Early in the pandemic, mask skeptics asked for the evidence.
So, a team of Yale and Stanford researchers designed a trial of nearly 350,000 people from 600 rural villages in Bangladesh from November 2020 through April 2021 to answer the question: Do masks protect against COVID-19?
The answer is yes: Masks reduced symptomatic SARS-CoV-2 infections by about 11%, according to evidence from the randomized, controlled trial—“the gold standard for evaluating public health interventions,” says Steve Luby, MD, a Stanford professor of Medicine, in a news release. Results were even more promising for people ages 60+, who were 35% less likely to get sick. And, low-cost promotions nearly tripled mask uptake.
The study, which used a pair-wise randomization to select 300 intervention and 300 comparison villages [which continued mask-wearing as usual], is currently under peer review ahead of publication in Science. The publication, however, allowed the authors to release a preprint draft on September 1, given the trial’s relevance to current policy debates. 2 of the lead authors—Ashley Styczynski, MD, MPH, an infectious disease fellow at Stanford, and Laura Kwong, PhD, a former Stanford postdoctoral scholar who is currently an assistant professor at the University of California-Berkeley—shared some key takeaways with GHN’s Dayna Kerecman Myers.
What factors made Bangladesh an ideal choice?
AS: 2 senior study investigators had longstanding connections with local NGOs, the government, and other research institutions in Bangladesh, so we got their input and support early on. Also, Bangladesh is the seventh most populous country in the world—and first in population density—so we felt the potential impact on transmission was very high, and that Bangladesh would benefit from an effective intervention.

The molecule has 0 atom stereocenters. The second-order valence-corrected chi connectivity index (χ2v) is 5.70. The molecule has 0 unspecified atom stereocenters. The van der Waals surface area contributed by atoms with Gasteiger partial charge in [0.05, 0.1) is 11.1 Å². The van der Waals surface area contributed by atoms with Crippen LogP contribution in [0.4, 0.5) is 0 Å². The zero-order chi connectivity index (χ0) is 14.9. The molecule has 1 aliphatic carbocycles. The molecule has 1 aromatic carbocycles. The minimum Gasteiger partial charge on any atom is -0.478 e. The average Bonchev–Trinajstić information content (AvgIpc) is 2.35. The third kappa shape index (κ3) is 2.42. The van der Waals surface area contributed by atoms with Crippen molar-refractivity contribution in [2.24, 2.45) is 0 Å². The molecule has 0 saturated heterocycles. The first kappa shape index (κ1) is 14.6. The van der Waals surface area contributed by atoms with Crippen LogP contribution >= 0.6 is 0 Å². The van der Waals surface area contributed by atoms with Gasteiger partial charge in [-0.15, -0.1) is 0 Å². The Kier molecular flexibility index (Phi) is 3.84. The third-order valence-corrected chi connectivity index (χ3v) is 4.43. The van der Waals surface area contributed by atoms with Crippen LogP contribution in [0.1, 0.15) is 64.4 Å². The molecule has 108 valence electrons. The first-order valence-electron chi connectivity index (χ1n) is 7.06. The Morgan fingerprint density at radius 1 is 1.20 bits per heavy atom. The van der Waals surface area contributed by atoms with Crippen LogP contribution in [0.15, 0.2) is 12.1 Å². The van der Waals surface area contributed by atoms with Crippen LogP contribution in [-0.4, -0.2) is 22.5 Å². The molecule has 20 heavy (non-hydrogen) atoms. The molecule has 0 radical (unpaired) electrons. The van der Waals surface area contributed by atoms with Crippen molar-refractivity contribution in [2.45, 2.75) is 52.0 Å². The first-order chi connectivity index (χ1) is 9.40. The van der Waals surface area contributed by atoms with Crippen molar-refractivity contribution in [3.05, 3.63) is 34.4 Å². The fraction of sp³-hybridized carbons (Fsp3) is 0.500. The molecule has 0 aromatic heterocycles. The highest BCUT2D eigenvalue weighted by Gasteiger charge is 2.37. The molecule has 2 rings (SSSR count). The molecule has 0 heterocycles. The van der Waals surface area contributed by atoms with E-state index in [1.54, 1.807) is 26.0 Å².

Were the results what you expected?
AS: It might be easy to disregard the findings as not very clinically relevant if you don’t consider some of the external contexts. We only increased mask wearing by 29 percentage points. With higher rates of masking, we may have seen a larger effect. Additionally, case ascertainment was dependent on having COVID-like symptoms, so we may have missed very mild or asymptomatic infections. Additionally, this study unfolded between COVID waves in Bangladesh, when transmission was very low—test positivity was around 2-3%.
How did you measure compliance and social signaling in support of masks?
LK: Masks are really interesting interventions because they’re visible, unlike so many things that we try to get people to do—whether it’s hand washing, or taking medicine—that are harder to build a norm around. The mask itself was a social signal. We also added signs and posters (e.g., for people to hang on their door). Involving religious and political leaders also proved key; mask promotion by imams at Friday prayers proved very important.
For the mask promotions, some people received altruistic messaging (e.g., good parents wear masks to protect their children and the elderly); others got messages with language about self-protection; others got financial incentives. Masks were then color-coded to reveal [to plainclothes volunteers tracking sightings out in communities] which promotion or messages they got.